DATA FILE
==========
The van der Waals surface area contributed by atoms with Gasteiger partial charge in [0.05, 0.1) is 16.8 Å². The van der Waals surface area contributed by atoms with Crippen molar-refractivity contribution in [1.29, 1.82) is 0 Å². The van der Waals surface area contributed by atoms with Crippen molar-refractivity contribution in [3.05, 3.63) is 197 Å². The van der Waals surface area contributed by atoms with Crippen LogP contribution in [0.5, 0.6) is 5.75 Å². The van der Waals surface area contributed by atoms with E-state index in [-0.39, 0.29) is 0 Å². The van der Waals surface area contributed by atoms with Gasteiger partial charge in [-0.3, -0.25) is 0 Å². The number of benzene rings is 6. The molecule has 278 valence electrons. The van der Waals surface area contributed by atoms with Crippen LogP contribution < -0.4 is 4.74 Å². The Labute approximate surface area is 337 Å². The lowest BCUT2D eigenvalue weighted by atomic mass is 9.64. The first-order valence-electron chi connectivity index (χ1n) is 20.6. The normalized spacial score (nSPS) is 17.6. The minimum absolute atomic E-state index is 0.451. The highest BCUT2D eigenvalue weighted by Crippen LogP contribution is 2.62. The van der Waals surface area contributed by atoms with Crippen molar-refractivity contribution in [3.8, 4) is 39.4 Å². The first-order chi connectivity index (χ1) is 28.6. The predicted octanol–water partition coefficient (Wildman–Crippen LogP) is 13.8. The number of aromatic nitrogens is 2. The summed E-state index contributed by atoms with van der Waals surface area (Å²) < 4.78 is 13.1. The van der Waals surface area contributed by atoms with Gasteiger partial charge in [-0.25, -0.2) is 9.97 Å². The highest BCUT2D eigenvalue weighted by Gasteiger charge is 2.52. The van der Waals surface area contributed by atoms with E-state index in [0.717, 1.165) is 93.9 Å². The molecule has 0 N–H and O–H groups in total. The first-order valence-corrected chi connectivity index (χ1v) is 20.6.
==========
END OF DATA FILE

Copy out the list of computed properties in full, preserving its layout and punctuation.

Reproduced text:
The van der Waals surface area contributed by atoms with Gasteiger partial charge in [0.05, 0.1) is 16.8 Å². The van der Waals surface area contributed by atoms with Crippen molar-refractivity contribution in [1.29, 1.82) is 0 Å². The van der Waals surface area contributed by atoms with Crippen molar-refractivity contribution in [3.05, 3.63) is 197 Å². The van der Waals surface area contributed by atoms with Crippen LogP contribution in [0.5, 0.6) is 5.75 Å². The van der Waals surface area contributed by atoms with E-state index in [-0.39, 0.29) is 0 Å². The van der Waals surface area contributed by atoms with Gasteiger partial charge in [-0.3, -0.25) is 0 Å². The number of benzene rings is 6. The molecule has 278 valence electrons. The van der Waals surface area contributed by atoms with Crippen LogP contribution < -0.4 is 4.74 Å². The Labute approximate surface area is 337 Å². The lowest BCUT2D eigenvalue weighted by atomic mass is 9.64. The first-order valence-electron chi connectivity index (χ1n) is 20.6. The normalized spacial score (nSPS) is 17.6. The minimum absolute atomic E-state index is 0.451. The highest BCUT2D eigenvalue weighted by Crippen LogP contribution is 2.62. The van der Waals surface area contributed by atoms with Crippen molar-refractivity contribution in [3.8, 4) is 39.4 Å². The first-order chi connectivity index (χ1) is 28.6. The predicted octanol–water partition coefficient (Wildman–Crippen LogP) is 13.8. The number of aromatic nitrogens is 2. The summed E-state index contributed by atoms with van der Waals surface area (Å²) < 4.78 is 13.1. The van der Waals surface area contributed by atoms with Gasteiger partial charge in [-0.25, -0.2) is 9.97 Å². The highest BCUT2D eigenvalue weighted by Gasteiger charge is 2.52. The van der Waals surface area contributed by atoms with E-state index in [0.717, 1.165) is 93.9 Å². The molecule has 0 N–H and O–H groups in total. The first-order valence-corrected chi connectivity index (χ1v) is 20.6.